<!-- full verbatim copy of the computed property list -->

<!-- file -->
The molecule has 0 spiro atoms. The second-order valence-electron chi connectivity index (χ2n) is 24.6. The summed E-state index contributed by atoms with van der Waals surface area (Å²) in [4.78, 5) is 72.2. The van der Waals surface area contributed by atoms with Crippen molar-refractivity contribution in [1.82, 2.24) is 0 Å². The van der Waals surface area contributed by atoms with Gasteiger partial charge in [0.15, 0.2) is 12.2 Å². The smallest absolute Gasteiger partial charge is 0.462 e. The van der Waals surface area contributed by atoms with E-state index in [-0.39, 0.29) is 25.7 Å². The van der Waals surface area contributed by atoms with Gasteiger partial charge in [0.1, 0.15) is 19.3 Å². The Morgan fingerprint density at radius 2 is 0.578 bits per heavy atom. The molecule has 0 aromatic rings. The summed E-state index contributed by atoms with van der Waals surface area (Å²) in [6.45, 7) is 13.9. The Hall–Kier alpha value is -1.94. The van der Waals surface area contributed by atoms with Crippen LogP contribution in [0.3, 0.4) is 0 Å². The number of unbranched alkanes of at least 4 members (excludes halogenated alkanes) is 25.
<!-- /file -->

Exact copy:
The molecule has 0 spiro atoms. The second-order valence-electron chi connectivity index (χ2n) is 24.6. The summed E-state index contributed by atoms with van der Waals surface area (Å²) in [4.78, 5) is 72.2. The van der Waals surface area contributed by atoms with Crippen molar-refractivity contribution in [1.82, 2.24) is 0 Å². The van der Waals surface area contributed by atoms with Gasteiger partial charge in [0.15, 0.2) is 12.2 Å². The smallest absolute Gasteiger partial charge is 0.462 e. The van der Waals surface area contributed by atoms with E-state index in [-0.39, 0.29) is 25.7 Å². The van der Waals surface area contributed by atoms with Gasteiger partial charge in [0.1, 0.15) is 19.3 Å². The Morgan fingerprint density at radius 2 is 0.578 bits per heavy atom. The molecule has 0 aromatic rings. The summed E-state index contributed by atoms with van der Waals surface area (Å²) in [6.45, 7) is 13.9. The Hall–Kier alpha value is -1.94. The van der Waals surface area contributed by atoms with Crippen LogP contribution in [0.3, 0.4) is 0 Å². The number of unbranched alkanes of at least 4 members (excludes halogenated alkanes) is 25.